MAYVILLE – The Chautauqua County Charter and Code Review Commission members are recommending that terms for members of the Legislature be increased from two to four years.
A presentation on the proposal was provided at the regular meeting of the County Legislature held Wednesday in the chambers of the Gerace Office Building.
The increase in the term length would begin in 2018 if approved by the voters. Members of the Legislature would need to approve the change first, before it is placed on a ballot.
Among the other areas in the summary was a suggestion for a local law that would require a 60 percent affirmative vote for use of any part of the fund balance which causes the balance to be less than 5 percent of gross revenues.
Ellen Ditonto, a member of the committee, spoke to the formal report. The seven charter review committee members have been working on the list of recommendations for more than a year.
“Once every ten years when the census data reaches us ... we have to redistrict,” said Ditonto. She said areas for legislative districts have become a controversial issue in the past. “We want to condense the time period for redistricting from six to three months,” she added.
She said committee members also suggested that the members of the Board of Elections should be asked for input on new district boundaries so they can consider polling places for voters.
The committee recommended that a salary commission review the salary of the county executive, sheriff and county clerk, who are elected. “We hope you will take these recommendations seriously,” said Ditonto.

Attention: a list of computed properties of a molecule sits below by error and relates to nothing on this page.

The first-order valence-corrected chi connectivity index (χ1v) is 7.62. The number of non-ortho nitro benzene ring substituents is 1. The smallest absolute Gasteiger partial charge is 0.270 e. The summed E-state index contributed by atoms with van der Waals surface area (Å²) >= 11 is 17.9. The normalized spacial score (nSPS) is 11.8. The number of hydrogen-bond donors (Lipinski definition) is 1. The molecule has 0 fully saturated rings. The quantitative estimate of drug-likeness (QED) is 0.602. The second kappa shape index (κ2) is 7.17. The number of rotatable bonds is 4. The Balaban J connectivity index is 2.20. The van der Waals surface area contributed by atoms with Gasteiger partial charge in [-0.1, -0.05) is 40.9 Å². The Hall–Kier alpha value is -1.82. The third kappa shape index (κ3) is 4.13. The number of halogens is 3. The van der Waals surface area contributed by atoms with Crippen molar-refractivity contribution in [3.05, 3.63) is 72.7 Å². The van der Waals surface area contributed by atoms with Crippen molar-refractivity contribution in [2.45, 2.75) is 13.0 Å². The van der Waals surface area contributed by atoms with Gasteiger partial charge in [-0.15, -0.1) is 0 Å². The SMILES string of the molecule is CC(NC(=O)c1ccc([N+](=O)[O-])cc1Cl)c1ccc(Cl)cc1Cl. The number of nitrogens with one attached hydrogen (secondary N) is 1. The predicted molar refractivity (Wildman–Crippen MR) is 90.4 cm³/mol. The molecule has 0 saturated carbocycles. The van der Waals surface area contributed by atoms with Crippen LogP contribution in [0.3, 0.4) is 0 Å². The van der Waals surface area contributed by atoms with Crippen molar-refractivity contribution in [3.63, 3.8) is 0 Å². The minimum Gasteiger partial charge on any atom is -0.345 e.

Also on the County Legislature agenda was the Chautauqua County Planning Board report on proposed capital projects. The Planning Board members reviewed 23 projects valued at more than $13 million. Planning Board Chairman Doug Bowen presented the prioritized list of projects requested and the suggested projects for completion. Maintenance of roads and bridges were priorities on the list.
Bowen suggested to the Legislature members that more funds should be designated for infrastructure repairs.
Chautauqua County will contribute to the cost of rehabilitating the breakwater in the city of Dunkirk. A grant of $100,000 funded by proceeds in the account that receives taxes from hotels was approved by members.
Originally, $40,000 was proposed to help the city pay for the cost, but a motion to amend the amount to $100,000 was approved by the Planning and Economic Development Committee. Legislator Keith Ahlstrom, D-Dunkirk, said Dunkirk Councilman Willie Rosas moved forward on the request to ask for assistance from the city. The motion was passed by a unanimous vote.
County emergency services personnel and New York State Department of Health officials had been watching the wall, which is part of the foundation of the Dunkirk Water Treatment Plant. A collapse of the wall could have put the water intake pipe in peril. Emergency repairs were authorized in May and were completed recently.